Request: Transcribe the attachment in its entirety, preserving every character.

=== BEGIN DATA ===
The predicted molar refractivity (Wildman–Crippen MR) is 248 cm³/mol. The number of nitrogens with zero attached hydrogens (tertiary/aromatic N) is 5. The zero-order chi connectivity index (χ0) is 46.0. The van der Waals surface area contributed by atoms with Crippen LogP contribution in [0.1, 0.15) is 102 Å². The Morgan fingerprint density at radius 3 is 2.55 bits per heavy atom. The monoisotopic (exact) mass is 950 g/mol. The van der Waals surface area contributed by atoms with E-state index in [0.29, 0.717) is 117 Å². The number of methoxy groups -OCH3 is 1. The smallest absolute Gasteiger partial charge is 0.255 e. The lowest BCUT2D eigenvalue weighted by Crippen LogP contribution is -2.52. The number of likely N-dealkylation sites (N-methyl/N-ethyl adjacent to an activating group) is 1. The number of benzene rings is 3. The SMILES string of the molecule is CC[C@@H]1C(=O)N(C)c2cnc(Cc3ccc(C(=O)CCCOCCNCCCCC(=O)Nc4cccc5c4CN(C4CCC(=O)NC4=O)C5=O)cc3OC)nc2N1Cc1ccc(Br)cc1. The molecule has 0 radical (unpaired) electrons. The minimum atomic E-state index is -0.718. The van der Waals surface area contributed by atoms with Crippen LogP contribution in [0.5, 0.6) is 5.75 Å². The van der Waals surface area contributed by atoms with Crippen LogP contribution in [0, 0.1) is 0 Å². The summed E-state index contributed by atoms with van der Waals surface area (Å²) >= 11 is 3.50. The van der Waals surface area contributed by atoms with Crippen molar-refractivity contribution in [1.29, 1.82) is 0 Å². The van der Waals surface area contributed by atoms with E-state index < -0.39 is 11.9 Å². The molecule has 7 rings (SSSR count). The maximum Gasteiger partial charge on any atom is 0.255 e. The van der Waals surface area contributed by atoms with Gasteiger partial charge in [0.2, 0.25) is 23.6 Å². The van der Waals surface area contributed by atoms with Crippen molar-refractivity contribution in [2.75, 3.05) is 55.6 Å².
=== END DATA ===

The predicted molar refractivity (Wildman–Crippen MR) is 248 cm³/mol. The number of nitrogens with zero attached hydrogens (tertiary/aromatic N) is 5. The zero-order chi connectivity index (χ0) is 46.0. The van der Waals surface area contributed by atoms with Crippen LogP contribution in [0.1, 0.15) is 102 Å². The Morgan fingerprint density at radius 3 is 2.55 bits per heavy atom. The monoisotopic (exact) mass is 950 g/mol. The van der Waals surface area contributed by atoms with E-state index in [0.29, 0.717) is 117 Å². The number of methoxy groups -OCH3 is 1. The smallest absolute Gasteiger partial charge is 0.255 e. The lowest BCUT2D eigenvalue weighted by Crippen LogP contribution is -2.52. The number of likely N-dealkylation sites (N-methyl/N-ethyl adjacent to an activating group) is 1. The number of benzene rings is 3. The SMILES string of the molecule is CC[C@@H]1C(=O)N(C)c2cnc(Cc3ccc(C(=O)CCCOCCNCCCCC(=O)Nc4cccc5c4CN(C4CCC(=O)NC4=O)C5=O)cc3OC)nc2N1Cc1ccc(Br)cc1. The molecule has 0 radical (unpaired) electrons. The minimum atomic E-state index is -0.718. The van der Waals surface area contributed by atoms with Crippen LogP contribution in [0.5, 0.6) is 5.75 Å². The van der Waals surface area contributed by atoms with Crippen LogP contribution in [0, 0.1) is 0 Å². The summed E-state index contributed by atoms with van der Waals surface area (Å²) >= 11 is 3.50. The van der Waals surface area contributed by atoms with Crippen molar-refractivity contribution in [1.29, 1.82) is 0 Å². The van der Waals surface area contributed by atoms with E-state index < -0.39 is 11.9 Å². The molecule has 7 rings (SSSR count). The maximum Gasteiger partial charge on any atom is 0.255 e. The van der Waals surface area contributed by atoms with Gasteiger partial charge in [0.2, 0.25) is 23.6 Å². The van der Waals surface area contributed by atoms with Crippen molar-refractivity contribution in [2.75, 3.05) is 55.6 Å².